My husband and I are about to go on a Christmas vacation to be with my mom, sister and her family. We haven’t spent the Christmas holidays with them for five or six years and we are looking forward to it immensely.

On the other hand, I find myself torn between setting aside all the projects I’ve been working on this fall, and taking work with me. I will keep up my blog posts, but other than that, I’m fighting with myself. Should I take things along so I can work on my books? This dilemma forces me to ask myself, why am I having such a hard time unplugging?

I’m a bit sad to say that since I retired from full-time teaching eleven years ago, I’ve gotten into the habit of doing some amount of work on my creative projects every single day. When I wake up in the morning, my mind is full of all the things I want to accomplish that day. And just now as I’m about to take a two-and-a-half week vacation, the thought of not working at all leaves me feeling a little bit unmoored.

This feeling is unsettling because I’m a firm believer in taking time to do nothing. In fact, I have a page from one of my Mary Englebreit calendars framed and in plain view in my office that reads, “How beautiful is it to do nothing and then rest afterward.” It’s a Spanish proverb.

Somehow working all the time becomes addictive and it snuck up on me unawares. I’ve got to break the habit. That’s probably why I’ve felt a little stuck on my novel, too many things going on in my head.

Don’t get me wrong, some of the work I’ve been doing is really important. I’m learning vital things that will help me sell my books, and develop my narrating career. But a break from work every so often is something I’ve been neglecting doing.

Getting ready for this vacation, as is usually the case, has been a bit stressful. I’ve just finished my semester of teaching. And though it’s only one class, there are grading and other duties to finish before I can take my month break until the next semester begins. I just finished the work on my friend’s audiobook. It’s in her hands now for final approval. We’re finally signing the contract this weekend before I leave. And there are the tasks I’ve had to suspend while working on the audiobook. A person could go crazy trying to clear the decks so they can relax while on their vacation.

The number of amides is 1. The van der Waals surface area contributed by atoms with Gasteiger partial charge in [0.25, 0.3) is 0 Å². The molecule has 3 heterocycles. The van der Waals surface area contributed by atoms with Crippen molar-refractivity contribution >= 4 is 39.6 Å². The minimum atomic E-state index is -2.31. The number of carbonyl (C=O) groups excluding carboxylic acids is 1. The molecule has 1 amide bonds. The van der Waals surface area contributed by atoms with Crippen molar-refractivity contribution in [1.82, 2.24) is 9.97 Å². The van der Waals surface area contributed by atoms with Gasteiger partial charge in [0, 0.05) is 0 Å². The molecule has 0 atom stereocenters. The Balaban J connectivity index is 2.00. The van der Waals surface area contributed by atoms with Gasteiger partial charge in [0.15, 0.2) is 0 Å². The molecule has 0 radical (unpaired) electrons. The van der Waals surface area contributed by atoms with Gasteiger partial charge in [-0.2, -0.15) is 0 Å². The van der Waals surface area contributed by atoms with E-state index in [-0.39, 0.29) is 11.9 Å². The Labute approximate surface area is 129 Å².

With all that’s been going on this fall, I’ve come to one conclusion. It’s not worth trying to do everything at once. I’m not a good multi-tasker, never have been, never will be. So, these last weeks I chose to concentrate on only one thing at a time, and only do a couple of urgent tasks in one day. Slowly my brain is beginning to unwind. I’m feeling a bit less stressed thank heaven.

We can go a bit crazy this time of year trying to fulfill our expectations of what makes a perfect holiday season. I think I’m just going to enjoy being with distant family laughing and enjoying each other’s company. All the tasks I set for myself will still be here when I get back.

Here’s hoping your end of the year celebrations help you connect with those you love, even if that’s only yourself.

Thanks for reading, liking and commenting. I appreciate it. Next blog post will be from the Seattle area. Have a great weekend.

Lucinda Sage-Midgorden © 2018

Lucinda is the author of The Space Between Time, an award finalist in the “Fiction: Fantasy” category of the 2017 Best Book Awards. It’s a historical, time-travel, magical realism, novel, and is available in all ebook formats at Smashwords, or you can find the ebook at iBooks or Barnes and Noble. If you prefer a physical copy, you can find a print-on-demand version at Amazon. Stay tuned for news on the audiobook version Lucinda is working on. To join her email list, click here. She will never sell the names on her list.

Legacy of a Life

Getting a hug from Dad

“Death is not the greatest loss in life. The greatest loss is what dies inside us while we live.” ~ Norman Cousins

“In three words I can sum up everything I’ve learned about life: it goes on.” ~ Robert Frost

As I sit down to write this blog post, I’m very emotional because it’s about my father. Even though he’s been gone for twelve years, I’m still learning from the lessons he taught me. His influence runs so deep that it is often difficult for me to put my thoughts and emotions into words. But, about a month or two ago, I got the idea to write a book with my sister, Celeste, about the conversations we had with Dad. The book started out to be about what we learned from the many discussions we had with him about movies.

When I proposed the idea to Celeste we decided we wanted to concentrate on the way dad used questions as a teaching tool and how parents and teachers can also do the same thing.

The thing is, when a writing project idea comes to me, it often morphs into exploring ideas and relationships that I had not envisioned when I started the project. This one is no different. As Celeste and I have talked about all that we’ve learned from Dad, it is clear to me that we have more things to say about him than just the discussions we had about movies. It seems to me that we need to write a kind of memoir about him rather than just a cheesy little book about using movies to have those difficult discussions with children.